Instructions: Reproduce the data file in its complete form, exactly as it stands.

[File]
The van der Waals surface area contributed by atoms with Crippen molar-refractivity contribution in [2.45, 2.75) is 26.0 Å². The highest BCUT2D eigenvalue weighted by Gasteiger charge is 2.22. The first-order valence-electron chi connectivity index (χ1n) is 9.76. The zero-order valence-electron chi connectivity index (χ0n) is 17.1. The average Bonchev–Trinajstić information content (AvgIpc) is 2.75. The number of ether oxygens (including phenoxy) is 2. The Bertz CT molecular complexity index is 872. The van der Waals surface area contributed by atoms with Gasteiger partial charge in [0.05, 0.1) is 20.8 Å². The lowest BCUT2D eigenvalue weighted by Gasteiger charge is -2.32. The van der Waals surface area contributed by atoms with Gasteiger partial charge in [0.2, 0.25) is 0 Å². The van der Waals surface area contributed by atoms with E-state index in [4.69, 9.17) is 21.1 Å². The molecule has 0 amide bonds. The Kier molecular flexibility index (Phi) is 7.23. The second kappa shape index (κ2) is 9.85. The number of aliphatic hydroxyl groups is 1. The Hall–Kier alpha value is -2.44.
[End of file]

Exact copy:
The van der Waals surface area contributed by atoms with Crippen molar-refractivity contribution in [2.45, 2.75) is 26.0 Å². The highest BCUT2D eigenvalue weighted by Gasteiger charge is 2.22. The first-order valence-electron chi connectivity index (χ1n) is 9.76. The zero-order valence-electron chi connectivity index (χ0n) is 17.1. The average Bonchev–Trinajstić information content (AvgIpc) is 2.75. The number of ether oxygens (including phenoxy) is 2. The Bertz CT molecular complexity index is 872. The van der Waals surface area contributed by atoms with Gasteiger partial charge in [0.05, 0.1) is 20.8 Å². The lowest BCUT2D eigenvalue weighted by Gasteiger charge is -2.32. The van der Waals surface area contributed by atoms with Gasteiger partial charge in [0.2, 0.25) is 0 Å². The van der Waals surface area contributed by atoms with E-state index in [4.69, 9.17) is 21.1 Å². The molecule has 0 amide bonds. The Kier molecular flexibility index (Phi) is 7.23. The second kappa shape index (κ2) is 9.85. The number of aliphatic hydroxyl groups is 1. The Hall–Kier alpha value is -2.44.